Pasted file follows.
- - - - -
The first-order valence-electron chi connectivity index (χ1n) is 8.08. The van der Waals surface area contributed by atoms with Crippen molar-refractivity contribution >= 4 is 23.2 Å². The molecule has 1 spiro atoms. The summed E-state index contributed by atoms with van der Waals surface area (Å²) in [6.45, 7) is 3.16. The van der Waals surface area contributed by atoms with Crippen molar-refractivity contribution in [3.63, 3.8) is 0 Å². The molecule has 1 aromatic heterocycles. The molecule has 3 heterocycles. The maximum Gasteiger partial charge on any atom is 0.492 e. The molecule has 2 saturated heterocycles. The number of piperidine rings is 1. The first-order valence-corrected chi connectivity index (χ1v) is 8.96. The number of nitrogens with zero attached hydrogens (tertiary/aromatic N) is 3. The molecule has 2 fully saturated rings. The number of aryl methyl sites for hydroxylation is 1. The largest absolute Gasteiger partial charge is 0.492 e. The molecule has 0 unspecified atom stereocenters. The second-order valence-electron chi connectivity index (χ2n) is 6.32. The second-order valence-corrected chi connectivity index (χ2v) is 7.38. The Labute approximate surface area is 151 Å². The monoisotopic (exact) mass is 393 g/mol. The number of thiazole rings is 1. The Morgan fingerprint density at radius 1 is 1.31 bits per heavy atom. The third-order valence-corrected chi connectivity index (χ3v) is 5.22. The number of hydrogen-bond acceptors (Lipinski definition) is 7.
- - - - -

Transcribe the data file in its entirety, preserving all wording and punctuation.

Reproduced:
The first-order valence-electron chi connectivity index (χ1n) is 8.08. The van der Waals surface area contributed by atoms with Crippen molar-refractivity contribution >= 4 is 23.2 Å². The molecule has 1 spiro atoms. The summed E-state index contributed by atoms with van der Waals surface area (Å²) in [6.45, 7) is 3.16. The van der Waals surface area contributed by atoms with Crippen molar-refractivity contribution in [3.63, 3.8) is 0 Å². The molecule has 1 aromatic heterocycles. The molecule has 3 heterocycles. The maximum Gasteiger partial charge on any atom is 0.492 e. The molecule has 2 saturated heterocycles. The number of piperidine rings is 1. The first-order valence-corrected chi connectivity index (χ1v) is 8.96. The number of nitrogens with zero attached hydrogens (tertiary/aromatic N) is 3. The molecule has 2 fully saturated rings. The number of aryl methyl sites for hydroxylation is 1. The largest absolute Gasteiger partial charge is 0.492 e. The molecule has 0 unspecified atom stereocenters. The second-order valence-electron chi connectivity index (χ2n) is 6.32. The second-order valence-corrected chi connectivity index (χ2v) is 7.38. The Labute approximate surface area is 151 Å². The monoisotopic (exact) mass is 393 g/mol. The number of thiazole rings is 1. The Morgan fingerprint density at radius 1 is 1.31 bits per heavy atom. The third-order valence-corrected chi connectivity index (χ3v) is 5.22. The number of hydrogen-bond acceptors (Lipinski definition) is 7.